“Every moment counts. Every second matters.” — Elie Wiesel

I am super excited to share this news with you! I have been a fan of Elie Wiesel ever since first reading his book Night when I was a kid. This powerful interview is a MUST SEE!

Oprah Winfrey will sit down with Nobel Peace Prize winner and New York Times best-selling author Elie Wiesel on the Emmy® Award-winning series Super Soul Sunday in an all-new episode “Oprah and Nobel Prize Winner Elie Wiesel: Living with an Open Heart” premiering THIS SUNDAY, December 9, at 11:00 a.m. ET/PT on OWN. If you don’t have OWN you can also watch on a worldwide simulcast on Oprah.com or Facebook.com/supersoulsunday.

In the intimate interview, which falls on the first day of Hanukkah, Wiesel, a Holocaust survivor and the author of the internationally-acclaimed memoir, Night, talks about facing his own mortality when, at age eighty-two, he was rushed into open heart surgery, as detailed in his latest memoir, Open Heart. His fears associated with the lifesaving operation allowed him to re-examine his career and deepen his devotion to his family. Wiesel talks about being a witness to history as a Holocaust survivor, losing his life savings in the Bernard Madoff scandal, and what he hopes will be the destiny of his life’s work.

A special re-broadcast of The Oprah Winfrey Show original episode “A Special Presentation: Oprah and Elie Wiesel at Auschwitz Death Camp,” where, in 2006, Oprah and Wiesel traveled to Poland together, will air immediately following, from 12-1 p.m. ET/PT on OWN: Oprah Winfrey Network.

For a Sneak Peek:


EXCERPT: Oprah Winfrey and Elie Wiesel discuss being a Holocaust survivor

WINFREY: You’ve said that Holocaust survivors are becoming an endangered species. Indeed, you all are. Yet, you don’t fear the memory of the Holocaust will ever be lost.



WIESEL: I’ll tell you why. Because, you know, all of us who went through that experience considered ourselves as witnesses. When the last witness will be gone, I don’t want to be that one. It’s too tragic. What will happen? So, on one hand, you could become pessimistic that with the last witness, all the knowledge, all the experience, all the memories will be buried. Then what? So, I came up with a theory which I think is valid: To listen to a witness is to become one.

WINFREY: To listen to a witness—

WIESEL: Is to become a witness.

WINFREY: To become a witness.

WIESEL: So, therefore, those who have listened to us, who have read my books and other survivors’ memoirs, we have a lot of witnesses now. And they will protect not only our past, but also their future.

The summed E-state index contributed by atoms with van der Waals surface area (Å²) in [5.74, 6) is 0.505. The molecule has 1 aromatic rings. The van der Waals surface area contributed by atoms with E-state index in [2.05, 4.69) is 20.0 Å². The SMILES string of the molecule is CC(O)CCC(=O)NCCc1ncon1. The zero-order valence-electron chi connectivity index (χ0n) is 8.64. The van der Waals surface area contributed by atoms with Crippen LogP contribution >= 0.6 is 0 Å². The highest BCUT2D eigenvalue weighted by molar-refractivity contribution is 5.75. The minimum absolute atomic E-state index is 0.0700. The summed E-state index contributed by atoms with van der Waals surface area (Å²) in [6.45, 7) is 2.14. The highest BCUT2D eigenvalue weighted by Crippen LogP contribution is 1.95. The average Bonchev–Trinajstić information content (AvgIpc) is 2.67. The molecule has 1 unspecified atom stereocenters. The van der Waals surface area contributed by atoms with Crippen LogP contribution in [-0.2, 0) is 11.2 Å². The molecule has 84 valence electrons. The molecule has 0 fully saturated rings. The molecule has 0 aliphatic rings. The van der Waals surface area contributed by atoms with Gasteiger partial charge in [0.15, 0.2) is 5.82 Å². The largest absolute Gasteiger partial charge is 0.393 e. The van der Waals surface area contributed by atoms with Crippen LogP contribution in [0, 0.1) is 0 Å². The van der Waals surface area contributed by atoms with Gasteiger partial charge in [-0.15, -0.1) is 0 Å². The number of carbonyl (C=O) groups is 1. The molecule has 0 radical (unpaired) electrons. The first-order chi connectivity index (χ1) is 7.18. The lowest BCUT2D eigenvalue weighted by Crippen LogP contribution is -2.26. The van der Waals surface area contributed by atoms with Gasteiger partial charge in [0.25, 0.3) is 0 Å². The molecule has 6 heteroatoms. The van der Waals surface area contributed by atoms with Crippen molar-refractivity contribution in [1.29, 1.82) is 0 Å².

EXCERPT: Oprah Winfrey and Elie Wiesel discuss losing his life savings in the Bernard Madoff scandal

WINFREY: I have to ask you this because we spoke a couple of years ago and you had just been through a stunning experience, of all the stunning things that had happened to you, but when you got the call that you had lost your entire life savings, as well as fifteen-million dollars of the foundation that you and Marion had worked your whole lives for because of Bernie Madoff…What was the first thing you did? I mean, you just—that’s an unbelievable call to get.

WIESEL: I remember we were out, and we came home, and it was almost near midnight. The telephone rang. And we were frightened. Midnight.

WINFREY: Midnight.

WIESEL: It was Elisha. Elisha said, ‘First of all, don’t worry. Everybody’s good in the family. Nothing happened. Nothing. But now sit down.’

WINFREY: Sit down. This is your son.

WIESEL: My son. And our son—then he was a member of our Board. And he actually didn’t like the idea that we had placed so much money with Madoff.

WINFREY: Because you’d placed all the money with Madoff.

WIESEL: Yes. He said too much. And so that was a few months earlier before that. And we told him, come on, we know people who did that. If I told you the names, you would be surprised. The most prestigious names in the financial world.


WIESEL: Have given him money. So why shouldn’t we? He said, he’s in jail. We looked at each other and our reaction was, we have seen worse.

WINFREY: Mm. You and Marion.

WIESEL: Oprah, both she and I have seen worse.

So I hope you will tune in and check it out. And a very Happy Hanukkah for those celebrating beginning tonight!

Eric Handler is the publisher and co-founder of Positively Positive. Check out his TEDx talk. Follow Eric on TWITTER.

*Photo of Elie Wiesel with Oprah Winfrey. Photo Credit: © 2012 Harpo Productions, Inc./George Burns